Three important reasons to switch to HTTPS
HTTPS is not only interesting for websites that process sensitive information from users (passwords, logins, etc.). Find out more about the main benefits of going for HTTPS even if you have an ordinary site.
Switching to HTTPS has become essential if you want to maintain your visitors’ confidence. In addition, it will improve your SEO and make your website faster.
What is HTTPS?
In a nutshell, HTTPS is the secure version of the HTTP protocol (HyperText Transfer Protocol). Both languages are used to transfer information between a web server and a client. But HTTPS adds an extra security layer: the data are encrypted so that they cannot be read or edited while they are being transported.
In addition, HTTPS guarantees that communication is only possible with the intended website. HTTP, on the other hand, does not offer that protection. In an Internet café, for instance, your data could be intercepted, read or even edited, unless you are connected to a website that uses HTTPS.
Who is HTTPS meant for?
Internet users definitely expect a secure HTTPS website when they have to enter confidential information on the website. For example when they must log in using a password, fill in credit card information, etc.
However, an increasing number of “ordinary” websites are using the HTTPS protocol, because users care more and more about their privacy, and HTTPS helps them trust your site.
More than 50% of all the desktop page loads are now served via HTTPS. Most websites in the top 100, including Amazon, Facebook, Twitter, Wikipedia and all the Google sites, use HTTPS. Half the web is now encrypted, as stated on TechCrunch. And you probably do not want your website to lag behind, right?
These are the three main reasons to switch to an HTTPS website as soon as you can.
1. The Chrome browser will show a clear warning on websites that do not use HTTPS
Google is one of the biggest advocates of HTTPS. It has two powerful means of exerting pressure to encourage the use of HTTPS. Google’s first weapon is Chrome, the most popular web browser in the world. In November 2016, Chrome was the standard browser on 53.54% of all European desktop users, and on 50.94% of all devices taken together (tablets, smartphones, desktops…).
Since version 53, Chrome started warning visitors about the security (or the lack thereof) of the connection to a website: an 'i' letter was shown on websites that do not use HTTPS. And when you clicked on it, a neutral warning was shown, informing you that your connection to the website is not secure and that you should not enter any kind of personal details. Websites using HTTPS, on the other hand, will show a green lock, meaning users can trust the page.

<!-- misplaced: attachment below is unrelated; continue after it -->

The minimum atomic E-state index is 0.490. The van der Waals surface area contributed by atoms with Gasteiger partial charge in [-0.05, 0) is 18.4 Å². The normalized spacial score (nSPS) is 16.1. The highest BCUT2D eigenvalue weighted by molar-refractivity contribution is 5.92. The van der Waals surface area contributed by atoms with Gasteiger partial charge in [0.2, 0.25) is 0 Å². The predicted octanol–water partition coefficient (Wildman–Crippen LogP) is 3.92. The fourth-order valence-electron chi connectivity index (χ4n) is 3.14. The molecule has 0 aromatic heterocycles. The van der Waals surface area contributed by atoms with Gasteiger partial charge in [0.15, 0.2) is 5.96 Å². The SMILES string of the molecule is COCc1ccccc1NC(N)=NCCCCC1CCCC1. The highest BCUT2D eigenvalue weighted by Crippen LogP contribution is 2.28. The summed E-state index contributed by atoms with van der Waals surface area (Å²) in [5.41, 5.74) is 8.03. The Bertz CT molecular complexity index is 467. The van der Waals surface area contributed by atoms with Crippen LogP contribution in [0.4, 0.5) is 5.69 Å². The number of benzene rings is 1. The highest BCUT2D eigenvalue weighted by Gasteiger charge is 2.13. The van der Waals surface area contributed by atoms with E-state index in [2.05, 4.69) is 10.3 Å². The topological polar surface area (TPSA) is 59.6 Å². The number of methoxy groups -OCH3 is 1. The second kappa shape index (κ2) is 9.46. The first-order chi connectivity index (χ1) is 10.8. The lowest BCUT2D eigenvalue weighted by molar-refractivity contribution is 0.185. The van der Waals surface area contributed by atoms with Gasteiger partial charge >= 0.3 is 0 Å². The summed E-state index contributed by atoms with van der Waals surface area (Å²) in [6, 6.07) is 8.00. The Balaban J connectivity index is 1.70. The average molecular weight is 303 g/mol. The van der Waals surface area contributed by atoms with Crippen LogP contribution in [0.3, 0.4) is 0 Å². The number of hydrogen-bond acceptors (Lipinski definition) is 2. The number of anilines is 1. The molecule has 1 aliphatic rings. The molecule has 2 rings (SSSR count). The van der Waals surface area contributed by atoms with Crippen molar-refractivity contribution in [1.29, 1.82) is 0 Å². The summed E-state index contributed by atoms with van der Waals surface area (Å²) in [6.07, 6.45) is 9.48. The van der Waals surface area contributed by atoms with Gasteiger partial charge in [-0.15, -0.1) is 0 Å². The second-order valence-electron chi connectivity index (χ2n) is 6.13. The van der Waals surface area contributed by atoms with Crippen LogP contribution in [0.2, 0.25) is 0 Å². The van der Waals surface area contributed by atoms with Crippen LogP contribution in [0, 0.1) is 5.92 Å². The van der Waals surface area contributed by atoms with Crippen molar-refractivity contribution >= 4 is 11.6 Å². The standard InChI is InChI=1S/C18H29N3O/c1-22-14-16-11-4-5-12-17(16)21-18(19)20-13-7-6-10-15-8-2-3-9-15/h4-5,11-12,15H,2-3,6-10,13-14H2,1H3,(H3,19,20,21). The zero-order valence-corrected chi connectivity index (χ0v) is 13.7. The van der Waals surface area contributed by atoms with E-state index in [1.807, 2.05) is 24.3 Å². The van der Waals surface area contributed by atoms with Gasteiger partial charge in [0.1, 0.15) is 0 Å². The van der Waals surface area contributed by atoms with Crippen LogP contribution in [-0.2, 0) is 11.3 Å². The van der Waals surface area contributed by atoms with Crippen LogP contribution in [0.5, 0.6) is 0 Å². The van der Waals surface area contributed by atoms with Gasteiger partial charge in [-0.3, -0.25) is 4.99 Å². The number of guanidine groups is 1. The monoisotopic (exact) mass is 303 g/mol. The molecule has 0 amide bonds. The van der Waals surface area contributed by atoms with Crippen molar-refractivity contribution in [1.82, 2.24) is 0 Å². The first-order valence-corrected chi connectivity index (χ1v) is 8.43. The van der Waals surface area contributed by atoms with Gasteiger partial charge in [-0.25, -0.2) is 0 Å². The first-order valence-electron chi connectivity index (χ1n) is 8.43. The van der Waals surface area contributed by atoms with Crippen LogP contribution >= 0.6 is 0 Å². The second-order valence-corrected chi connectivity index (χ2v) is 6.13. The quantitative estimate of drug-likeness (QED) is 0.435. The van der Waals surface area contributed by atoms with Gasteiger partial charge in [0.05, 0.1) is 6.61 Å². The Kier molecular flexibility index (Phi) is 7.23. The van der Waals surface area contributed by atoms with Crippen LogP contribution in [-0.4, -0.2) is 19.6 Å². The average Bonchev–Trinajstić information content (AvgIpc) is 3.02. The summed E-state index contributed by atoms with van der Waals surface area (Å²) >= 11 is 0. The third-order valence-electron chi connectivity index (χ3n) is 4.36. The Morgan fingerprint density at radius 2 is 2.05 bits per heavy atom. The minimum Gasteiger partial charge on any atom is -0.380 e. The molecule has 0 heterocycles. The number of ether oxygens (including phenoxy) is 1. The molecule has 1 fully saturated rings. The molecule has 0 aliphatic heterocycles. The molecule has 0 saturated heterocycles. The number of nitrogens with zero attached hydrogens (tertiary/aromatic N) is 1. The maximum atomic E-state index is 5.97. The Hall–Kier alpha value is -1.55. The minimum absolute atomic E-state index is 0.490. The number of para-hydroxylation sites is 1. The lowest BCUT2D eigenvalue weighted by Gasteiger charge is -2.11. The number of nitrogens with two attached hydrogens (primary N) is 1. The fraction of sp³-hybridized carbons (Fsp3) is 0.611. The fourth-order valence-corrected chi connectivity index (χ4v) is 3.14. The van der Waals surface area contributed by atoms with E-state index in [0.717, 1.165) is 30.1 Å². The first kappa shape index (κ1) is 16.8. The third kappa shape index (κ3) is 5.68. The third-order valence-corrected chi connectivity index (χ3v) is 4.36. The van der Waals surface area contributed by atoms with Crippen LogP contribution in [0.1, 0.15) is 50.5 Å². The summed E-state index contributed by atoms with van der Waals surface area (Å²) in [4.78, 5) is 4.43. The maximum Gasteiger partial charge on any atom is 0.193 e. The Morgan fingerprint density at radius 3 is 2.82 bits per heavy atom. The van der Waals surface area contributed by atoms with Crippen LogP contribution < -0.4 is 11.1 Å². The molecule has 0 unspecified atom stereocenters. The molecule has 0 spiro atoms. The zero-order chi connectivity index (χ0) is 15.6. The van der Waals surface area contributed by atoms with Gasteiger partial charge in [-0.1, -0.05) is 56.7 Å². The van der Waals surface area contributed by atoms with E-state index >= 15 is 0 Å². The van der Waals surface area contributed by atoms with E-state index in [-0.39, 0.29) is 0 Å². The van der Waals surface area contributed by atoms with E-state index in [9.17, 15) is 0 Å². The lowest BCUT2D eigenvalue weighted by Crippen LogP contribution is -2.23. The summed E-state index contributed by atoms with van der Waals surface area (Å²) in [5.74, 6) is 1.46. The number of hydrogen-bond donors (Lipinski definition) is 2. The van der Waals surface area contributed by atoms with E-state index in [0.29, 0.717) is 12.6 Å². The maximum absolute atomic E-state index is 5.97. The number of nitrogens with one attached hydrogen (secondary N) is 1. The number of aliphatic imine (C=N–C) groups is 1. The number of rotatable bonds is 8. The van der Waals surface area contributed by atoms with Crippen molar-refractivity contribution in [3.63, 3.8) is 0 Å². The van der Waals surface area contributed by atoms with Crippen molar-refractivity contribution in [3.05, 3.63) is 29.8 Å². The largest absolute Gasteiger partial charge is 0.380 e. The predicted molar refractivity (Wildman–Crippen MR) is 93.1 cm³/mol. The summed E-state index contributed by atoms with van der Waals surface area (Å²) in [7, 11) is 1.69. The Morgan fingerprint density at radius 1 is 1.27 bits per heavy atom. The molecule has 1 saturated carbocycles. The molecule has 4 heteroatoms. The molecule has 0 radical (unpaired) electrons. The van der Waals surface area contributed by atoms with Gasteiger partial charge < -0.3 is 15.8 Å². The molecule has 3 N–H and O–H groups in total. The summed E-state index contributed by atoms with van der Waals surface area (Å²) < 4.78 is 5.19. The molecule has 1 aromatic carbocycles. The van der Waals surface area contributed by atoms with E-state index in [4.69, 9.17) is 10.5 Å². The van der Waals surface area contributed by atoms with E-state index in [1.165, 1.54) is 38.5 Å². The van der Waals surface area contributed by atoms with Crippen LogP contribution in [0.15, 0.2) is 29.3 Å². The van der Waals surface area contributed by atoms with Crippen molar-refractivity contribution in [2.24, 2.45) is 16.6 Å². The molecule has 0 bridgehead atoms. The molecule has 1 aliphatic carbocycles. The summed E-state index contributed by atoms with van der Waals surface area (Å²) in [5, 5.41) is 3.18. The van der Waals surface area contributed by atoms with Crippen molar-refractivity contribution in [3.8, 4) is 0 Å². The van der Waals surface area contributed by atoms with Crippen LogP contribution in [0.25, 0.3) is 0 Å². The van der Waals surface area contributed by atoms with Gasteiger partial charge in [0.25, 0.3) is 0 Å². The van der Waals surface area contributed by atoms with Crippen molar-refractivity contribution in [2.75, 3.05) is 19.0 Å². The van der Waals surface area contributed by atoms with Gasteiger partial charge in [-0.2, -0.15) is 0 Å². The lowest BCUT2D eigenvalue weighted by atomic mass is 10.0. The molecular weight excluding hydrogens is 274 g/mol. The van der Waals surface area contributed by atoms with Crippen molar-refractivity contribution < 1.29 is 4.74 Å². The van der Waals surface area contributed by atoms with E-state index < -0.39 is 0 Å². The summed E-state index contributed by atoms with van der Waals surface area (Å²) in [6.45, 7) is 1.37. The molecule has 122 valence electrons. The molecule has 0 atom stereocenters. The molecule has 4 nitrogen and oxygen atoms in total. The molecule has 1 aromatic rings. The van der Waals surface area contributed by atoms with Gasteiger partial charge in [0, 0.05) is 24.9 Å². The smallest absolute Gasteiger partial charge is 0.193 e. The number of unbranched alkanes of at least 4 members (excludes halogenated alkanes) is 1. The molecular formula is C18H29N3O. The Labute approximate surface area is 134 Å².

Since version 56 of the Chrome browser, which was released in January 2017, the “not secure” message was added on all websites that process personal information without using HTTPS. In the future, this warning will be even more prominent: 'not secure' will be shown in red lettering and there will also be a red warning triangle. In addition, Google wants future versions of its Chrome browser to show such a warning on all websites that do not use HTTPS.
2. HTTPS helps you improve your ranking
Another weapon Google uses to exert pressure is its search engine. In 2014, Google had already tried to encourage webmasters to switch to HTTPS, by viewing this protocol as a positive ranking factor. Sites using HTTPS will get a ranking boost that non secure websites will not get. However, Google wants to go even further: instead of encouraging the use of HTTPS via this incentive, it will soon start penalizing ordinary HTTP sites by giving them a lower ranking, as mentioned on SearchEngineJournal.
3. HTTPS is faster
Still not convinced? In that case, this argument will certainly make the difference. Not only are websites that use HTTPS more secure, but they also load faster. On the httpVShttps.com website, you can see with your own eyes that the non-secure version of the page loads 334% slower than the HTTPS version.
Do you plan to enable HTTPS? Do not forget about this!
If you want to enable HTTPS, you need an SSL certificate. You can read more about this in our articles “Should you go for a free Let’s Encrypt certificate or a premium SSL certificate?”, “SSL: what is it and how does it work?” and “The SSL certificate: what should you do?”.
However, after switching to HTTPS, it is important that you consider the following points:
- Make sure that all internal links point to the HTTPS version of your pages
- Update external links with e.g. Google Search, AdWords, your social profiles, and all other places where your website is mentioned.
- Review the checklist in this migration guide
- Use the Social Warfare plugin to save your social shares in WordPress after migrating to HTTPS